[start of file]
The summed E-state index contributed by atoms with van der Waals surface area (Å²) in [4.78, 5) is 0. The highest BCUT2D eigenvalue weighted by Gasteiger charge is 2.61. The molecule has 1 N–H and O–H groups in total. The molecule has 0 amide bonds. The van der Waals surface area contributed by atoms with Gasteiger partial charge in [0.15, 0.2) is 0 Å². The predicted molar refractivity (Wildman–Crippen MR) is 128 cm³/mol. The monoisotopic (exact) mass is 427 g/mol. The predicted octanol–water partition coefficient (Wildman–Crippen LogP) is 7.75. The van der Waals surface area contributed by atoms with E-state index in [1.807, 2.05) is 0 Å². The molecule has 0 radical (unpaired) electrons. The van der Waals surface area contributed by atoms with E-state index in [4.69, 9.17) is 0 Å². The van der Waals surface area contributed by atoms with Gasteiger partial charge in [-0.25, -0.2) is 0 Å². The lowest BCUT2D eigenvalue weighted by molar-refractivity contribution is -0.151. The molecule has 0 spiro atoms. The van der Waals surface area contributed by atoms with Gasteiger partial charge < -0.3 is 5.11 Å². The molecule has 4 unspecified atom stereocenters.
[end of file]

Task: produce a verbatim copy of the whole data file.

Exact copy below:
The summed E-state index contributed by atoms with van der Waals surface area (Å²) in [4.78, 5) is 0. The highest BCUT2D eigenvalue weighted by Gasteiger charge is 2.61. The molecule has 1 N–H and O–H groups in total. The molecule has 0 amide bonds. The van der Waals surface area contributed by atoms with Gasteiger partial charge in [0.15, 0.2) is 0 Å². The predicted molar refractivity (Wildman–Crippen MR) is 128 cm³/mol. The monoisotopic (exact) mass is 427 g/mol. The predicted octanol–water partition coefficient (Wildman–Crippen LogP) is 7.75. The van der Waals surface area contributed by atoms with E-state index in [1.807, 2.05) is 0 Å². The molecule has 0 radical (unpaired) electrons. The van der Waals surface area contributed by atoms with E-state index in [4.69, 9.17) is 0 Å². The van der Waals surface area contributed by atoms with Gasteiger partial charge in [-0.25, -0.2) is 0 Å². The lowest BCUT2D eigenvalue weighted by molar-refractivity contribution is -0.151. The molecule has 0 spiro atoms. The van der Waals surface area contributed by atoms with Gasteiger partial charge < -0.3 is 5.11 Å². The molecule has 4 unspecified atom stereocenters.